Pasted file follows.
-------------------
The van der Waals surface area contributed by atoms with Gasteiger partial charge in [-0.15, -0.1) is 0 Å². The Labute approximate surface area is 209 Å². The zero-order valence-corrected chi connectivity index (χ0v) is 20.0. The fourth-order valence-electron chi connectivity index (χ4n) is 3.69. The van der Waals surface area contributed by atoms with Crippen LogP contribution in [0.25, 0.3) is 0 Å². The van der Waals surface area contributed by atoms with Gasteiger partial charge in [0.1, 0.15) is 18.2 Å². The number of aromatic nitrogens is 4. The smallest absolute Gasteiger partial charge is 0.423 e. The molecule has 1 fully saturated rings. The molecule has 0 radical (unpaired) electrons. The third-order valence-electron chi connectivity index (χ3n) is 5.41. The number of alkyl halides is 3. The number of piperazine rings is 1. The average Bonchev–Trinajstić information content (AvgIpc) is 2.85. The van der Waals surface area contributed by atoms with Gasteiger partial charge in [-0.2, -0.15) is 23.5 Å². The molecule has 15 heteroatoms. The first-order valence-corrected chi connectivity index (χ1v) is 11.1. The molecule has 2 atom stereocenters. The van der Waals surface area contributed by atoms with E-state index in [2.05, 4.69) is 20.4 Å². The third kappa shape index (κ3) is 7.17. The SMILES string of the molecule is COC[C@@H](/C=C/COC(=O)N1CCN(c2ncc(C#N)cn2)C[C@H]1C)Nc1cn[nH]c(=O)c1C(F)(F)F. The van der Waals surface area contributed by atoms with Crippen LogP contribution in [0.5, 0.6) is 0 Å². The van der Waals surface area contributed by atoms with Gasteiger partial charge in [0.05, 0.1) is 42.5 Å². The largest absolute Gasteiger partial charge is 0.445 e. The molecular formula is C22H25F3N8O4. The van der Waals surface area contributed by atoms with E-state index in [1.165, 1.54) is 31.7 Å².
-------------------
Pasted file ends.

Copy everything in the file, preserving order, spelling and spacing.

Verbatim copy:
The van der Waals surface area contributed by atoms with Gasteiger partial charge in [-0.15, -0.1) is 0 Å². The Labute approximate surface area is 209 Å². The zero-order valence-corrected chi connectivity index (χ0v) is 20.0. The fourth-order valence-electron chi connectivity index (χ4n) is 3.69. The van der Waals surface area contributed by atoms with Crippen LogP contribution in [0.25, 0.3) is 0 Å². The van der Waals surface area contributed by atoms with Gasteiger partial charge in [0.1, 0.15) is 18.2 Å². The number of aromatic nitrogens is 4. The smallest absolute Gasteiger partial charge is 0.423 e. The molecule has 1 fully saturated rings. The molecule has 0 radical (unpaired) electrons. The third-order valence-electron chi connectivity index (χ3n) is 5.41. The number of alkyl halides is 3. The number of piperazine rings is 1. The average Bonchev–Trinajstić information content (AvgIpc) is 2.85. The van der Waals surface area contributed by atoms with Gasteiger partial charge in [-0.2, -0.15) is 23.5 Å². The molecule has 15 heteroatoms. The first-order valence-corrected chi connectivity index (χ1v) is 11.1. The molecule has 2 atom stereocenters. The van der Waals surface area contributed by atoms with E-state index in [2.05, 4.69) is 20.4 Å². The third kappa shape index (κ3) is 7.17. The SMILES string of the molecule is COC[C@@H](/C=C/COC(=O)N1CCN(c2ncc(C#N)cn2)C[C@H]1C)Nc1cn[nH]c(=O)c1C(F)(F)F. The van der Waals surface area contributed by atoms with Crippen LogP contribution in [0.5, 0.6) is 0 Å². The van der Waals surface area contributed by atoms with Gasteiger partial charge in [0.05, 0.1) is 42.5 Å². The largest absolute Gasteiger partial charge is 0.445 e. The molecular formula is C22H25F3N8O4. The van der Waals surface area contributed by atoms with E-state index in [1.165, 1.54) is 31.7 Å².